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Emily Lakdawalla

Headshot of Emily Lakdawalla (2017, alternate)

Emily Lakdawalla

Senior Editor and Planetary Evangelist

[email protected]

Extended biography and head shots
List of publications

Emily is available for speaking engagements.

Emily Lakdawalla is an internationally admired science communicator and educator, passionate about advancing public understanding of space and sharing the wonder of scientific discovery.

Emily holds a Bachelor of Arts degree in geology from Amherst College and a Master of Science degree in planetary geology from Brown University. She came to The Planetary Society in 2001. She has been writing and editing the Planetary Society Blog since 2005, reporting on space news, explaining planetary science, and sharing beautiful space photos. Emily has been an active supporter of the international community of space image processing enthusiasts as Administrator of the forum since 2005. She is also a contributing editor to Sky & Telescope magazine.

Her first book, titled The Design and Engineering of Curiosity: How the Mars Rover Performs Its Job, is due out from Springer-Praxis in March, 2018. The book explains the development, design, and function of Curiosity with the same level of technical detail that she delivers in the Planetary Society Blog. A second book, Curiosity and Its Science Mission: A Mars Rover Goes to Work will follow in 2019.

She was awarded the 2011 Jonathan Eberhart Planetary Sciences Journalism Award from the Division for Planetary Sciences of the American Astronomical Society for her blog entry about the Phoebe ring of Saturn. Asteroid 274860 was formally named "Emilylakdawalla" by the International Astronomical Union on July 12, 2014. She received an honorary doctorate from The Open University in 2017 in recognition of her contributions in communicating space science to the public.

Emily can be reached at [email protected] or @elakdawalla on Twitter.

Latest Blog Posts

#LPSC2018: Titan Is Terrific!

March 21, 2018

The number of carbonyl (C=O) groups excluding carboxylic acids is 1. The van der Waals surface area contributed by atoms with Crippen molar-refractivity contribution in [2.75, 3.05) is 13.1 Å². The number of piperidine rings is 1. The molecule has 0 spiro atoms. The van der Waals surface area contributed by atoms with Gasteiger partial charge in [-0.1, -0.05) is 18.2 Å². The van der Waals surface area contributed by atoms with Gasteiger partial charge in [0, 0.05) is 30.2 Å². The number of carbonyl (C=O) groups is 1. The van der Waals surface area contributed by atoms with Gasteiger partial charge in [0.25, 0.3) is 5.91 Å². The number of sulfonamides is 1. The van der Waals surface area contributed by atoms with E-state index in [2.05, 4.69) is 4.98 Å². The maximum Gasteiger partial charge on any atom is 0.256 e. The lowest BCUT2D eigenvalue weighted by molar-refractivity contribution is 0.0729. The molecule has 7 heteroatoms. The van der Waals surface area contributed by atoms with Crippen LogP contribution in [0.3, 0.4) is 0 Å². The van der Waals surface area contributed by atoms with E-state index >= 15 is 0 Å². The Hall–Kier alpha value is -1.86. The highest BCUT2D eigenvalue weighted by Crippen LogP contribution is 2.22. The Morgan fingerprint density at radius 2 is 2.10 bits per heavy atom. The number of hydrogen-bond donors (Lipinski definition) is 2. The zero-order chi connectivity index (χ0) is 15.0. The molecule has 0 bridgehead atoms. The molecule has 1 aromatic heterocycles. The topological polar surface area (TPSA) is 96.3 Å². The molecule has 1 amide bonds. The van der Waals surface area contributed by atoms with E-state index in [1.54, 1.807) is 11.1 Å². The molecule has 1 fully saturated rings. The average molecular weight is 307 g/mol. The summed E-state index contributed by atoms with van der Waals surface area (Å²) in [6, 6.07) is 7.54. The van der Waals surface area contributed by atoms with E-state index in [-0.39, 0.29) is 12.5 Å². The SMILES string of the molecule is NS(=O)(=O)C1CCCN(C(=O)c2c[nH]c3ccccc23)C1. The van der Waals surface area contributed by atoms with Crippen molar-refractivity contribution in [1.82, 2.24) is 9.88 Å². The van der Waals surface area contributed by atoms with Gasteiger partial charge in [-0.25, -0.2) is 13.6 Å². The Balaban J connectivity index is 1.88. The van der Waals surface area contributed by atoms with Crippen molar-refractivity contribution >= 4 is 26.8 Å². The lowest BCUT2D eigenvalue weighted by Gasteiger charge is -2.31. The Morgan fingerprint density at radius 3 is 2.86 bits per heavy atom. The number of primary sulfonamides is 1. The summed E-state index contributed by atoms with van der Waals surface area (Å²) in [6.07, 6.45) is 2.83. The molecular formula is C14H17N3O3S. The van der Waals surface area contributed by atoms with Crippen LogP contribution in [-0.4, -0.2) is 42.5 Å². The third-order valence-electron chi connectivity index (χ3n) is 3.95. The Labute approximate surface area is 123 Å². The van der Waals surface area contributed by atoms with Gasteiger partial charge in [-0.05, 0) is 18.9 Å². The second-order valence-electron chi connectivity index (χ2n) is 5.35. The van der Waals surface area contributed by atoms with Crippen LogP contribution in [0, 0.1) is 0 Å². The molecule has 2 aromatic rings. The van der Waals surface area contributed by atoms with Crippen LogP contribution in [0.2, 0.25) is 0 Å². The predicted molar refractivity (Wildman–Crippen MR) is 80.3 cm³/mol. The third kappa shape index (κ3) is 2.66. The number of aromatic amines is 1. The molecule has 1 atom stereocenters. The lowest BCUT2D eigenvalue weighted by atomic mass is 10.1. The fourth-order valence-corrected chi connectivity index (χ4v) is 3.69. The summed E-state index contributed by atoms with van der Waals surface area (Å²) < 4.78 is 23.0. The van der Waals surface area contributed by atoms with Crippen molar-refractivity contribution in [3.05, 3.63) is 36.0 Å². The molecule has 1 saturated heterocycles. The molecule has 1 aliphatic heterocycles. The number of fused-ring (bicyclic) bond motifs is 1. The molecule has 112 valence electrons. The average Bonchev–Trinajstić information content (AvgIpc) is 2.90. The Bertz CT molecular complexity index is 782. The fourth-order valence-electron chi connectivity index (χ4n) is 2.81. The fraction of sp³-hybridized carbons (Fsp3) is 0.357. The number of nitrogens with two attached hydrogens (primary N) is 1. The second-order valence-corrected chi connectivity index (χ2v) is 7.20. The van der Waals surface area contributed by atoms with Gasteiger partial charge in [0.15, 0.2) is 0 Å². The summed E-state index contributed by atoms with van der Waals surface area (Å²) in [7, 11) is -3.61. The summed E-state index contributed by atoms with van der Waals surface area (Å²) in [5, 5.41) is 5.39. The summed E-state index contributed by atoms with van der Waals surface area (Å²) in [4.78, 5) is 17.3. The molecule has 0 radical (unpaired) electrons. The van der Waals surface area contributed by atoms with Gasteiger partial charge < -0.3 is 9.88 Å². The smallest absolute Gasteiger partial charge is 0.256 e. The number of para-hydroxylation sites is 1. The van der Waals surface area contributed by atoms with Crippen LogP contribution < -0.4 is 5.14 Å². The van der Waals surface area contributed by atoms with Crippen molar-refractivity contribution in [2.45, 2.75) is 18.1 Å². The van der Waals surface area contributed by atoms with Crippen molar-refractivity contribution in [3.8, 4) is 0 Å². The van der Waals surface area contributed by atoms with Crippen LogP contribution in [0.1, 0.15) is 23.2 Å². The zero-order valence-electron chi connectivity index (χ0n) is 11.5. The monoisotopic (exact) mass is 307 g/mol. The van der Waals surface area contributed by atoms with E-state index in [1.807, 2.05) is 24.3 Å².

Emily's first report from the Lunar and Planetary Science Conference is on the solar system's most atmospheriffic satellite, Saturn's moon Titan.

Moon Monday: Looking back at the Moon from Apollo 17

March 18, 2018

For this Moon Monday, Emily digs up a classic from the end of the Apollo program.

#LPSC2018: A full week of planetary science

March 15, 2018

It's time for the 49th annual Lunar and Planetary Science Conference (LPSC), a geology-focused meeting of planetary scientists. Here's a preview, and a call for help from attendees. I'll be presenting at two lunchtime workshops.

Moon Monday: Tethys from Voyager

March 12, 2018

To start the week, Voyager 2's best image of Tethys.

Image processing trick: How to open PDS-formatted images in Photoshop

March 07, 2018

Emily explains to amateur image processors how to open archival NASA science data directly in Photoshop without needing to use any other software tools.

InSight delivered to Vandenberg launch site

March 06, 2018

InSight, NASA's next Mars mission, has arrived at Vandenberg Air Force Base in preparation for a May 5 launch.

Sketching a science meeting

March 02, 2018

The Planetary Society has always enjoyed the connections between science and art, so when I saw Leila Qışın's sketches pop up on her Twitter feed during the recent New Horizons team meeting, I knew I had to share them with you.

Hayabusa2 has detected Ryugu!

March 01, 2018

In a milestone for the mission, JAXA's Hayabusa2 sample return spacecraft has sighted its destination, asteroid Ryugu.

Latest Processed Space Images

Map of HiRISE anaglyph image coverage for the Opportunity traverse

Not published yet

Blue boxes denote digital terrain models (DTMs). Green boxes are stereo pairs that are also available as anaglyphs. Purple box indicates an image pair that could potentially be converted into an anaglyph/DTM. Yellow line indicates Opportunity's traverse as of February 2014. Underlying CTX image is at 10 meters per pixel.

Apollo 17's departing view of the Moon

March 18, 2018

Apollo astronauts were treated to a glorious view of the Moon's eastern hemisphere as they flew home. Processed from a scan from Johnson Space Center's Project Apollo Archive.

Voyager's best image of Tethys

March 12, 2018

Voyager 2 captured this photo of Tethys at 02:04 on 26 August 1981. It is the highest-resolution image of Tethys from the Voyager mission.

astronaut on Phobos
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